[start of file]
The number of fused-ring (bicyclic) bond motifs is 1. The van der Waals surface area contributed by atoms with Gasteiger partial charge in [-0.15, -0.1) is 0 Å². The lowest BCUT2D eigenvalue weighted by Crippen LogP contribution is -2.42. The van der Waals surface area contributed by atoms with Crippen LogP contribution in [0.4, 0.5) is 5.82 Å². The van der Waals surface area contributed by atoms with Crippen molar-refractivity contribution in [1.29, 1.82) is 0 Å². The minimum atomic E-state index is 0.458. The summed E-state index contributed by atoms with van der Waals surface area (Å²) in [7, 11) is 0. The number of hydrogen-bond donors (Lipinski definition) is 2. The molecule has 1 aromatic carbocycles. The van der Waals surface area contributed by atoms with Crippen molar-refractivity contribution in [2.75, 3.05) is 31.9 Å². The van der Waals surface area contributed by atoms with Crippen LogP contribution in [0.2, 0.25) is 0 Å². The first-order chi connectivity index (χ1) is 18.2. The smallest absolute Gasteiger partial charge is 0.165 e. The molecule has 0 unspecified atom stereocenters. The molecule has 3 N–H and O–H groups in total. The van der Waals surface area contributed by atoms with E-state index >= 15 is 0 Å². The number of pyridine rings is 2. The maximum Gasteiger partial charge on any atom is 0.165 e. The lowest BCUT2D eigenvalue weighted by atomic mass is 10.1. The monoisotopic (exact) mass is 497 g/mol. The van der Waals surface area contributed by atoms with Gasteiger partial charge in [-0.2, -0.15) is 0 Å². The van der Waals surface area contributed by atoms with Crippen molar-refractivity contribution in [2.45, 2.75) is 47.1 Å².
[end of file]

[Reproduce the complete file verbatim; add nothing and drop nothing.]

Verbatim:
The number of fused-ring (bicyclic) bond motifs is 1. The van der Waals surface area contributed by atoms with Gasteiger partial charge in [-0.15, -0.1) is 0 Å². The lowest BCUT2D eigenvalue weighted by Crippen LogP contribution is -2.42. The van der Waals surface area contributed by atoms with Crippen LogP contribution in [0.4, 0.5) is 5.82 Å². The van der Waals surface area contributed by atoms with Crippen molar-refractivity contribution in [1.29, 1.82) is 0 Å². The minimum atomic E-state index is 0.458. The summed E-state index contributed by atoms with van der Waals surface area (Å²) in [7, 11) is 0. The number of hydrogen-bond donors (Lipinski definition) is 2. The molecule has 1 aromatic carbocycles. The van der Waals surface area contributed by atoms with Crippen molar-refractivity contribution in [2.75, 3.05) is 31.9 Å². The van der Waals surface area contributed by atoms with Crippen LogP contribution in [0.2, 0.25) is 0 Å². The first-order chi connectivity index (χ1) is 18.2. The smallest absolute Gasteiger partial charge is 0.165 e. The molecule has 0 unspecified atom stereocenters. The molecule has 3 N–H and O–H groups in total. The van der Waals surface area contributed by atoms with E-state index >= 15 is 0 Å². The number of pyridine rings is 2. The maximum Gasteiger partial charge on any atom is 0.165 e. The lowest BCUT2D eigenvalue weighted by atomic mass is 10.1. The monoisotopic (exact) mass is 497 g/mol. The van der Waals surface area contributed by atoms with Gasteiger partial charge in [-0.2, -0.15) is 0 Å². The van der Waals surface area contributed by atoms with Crippen molar-refractivity contribution in [2.45, 2.75) is 47.1 Å².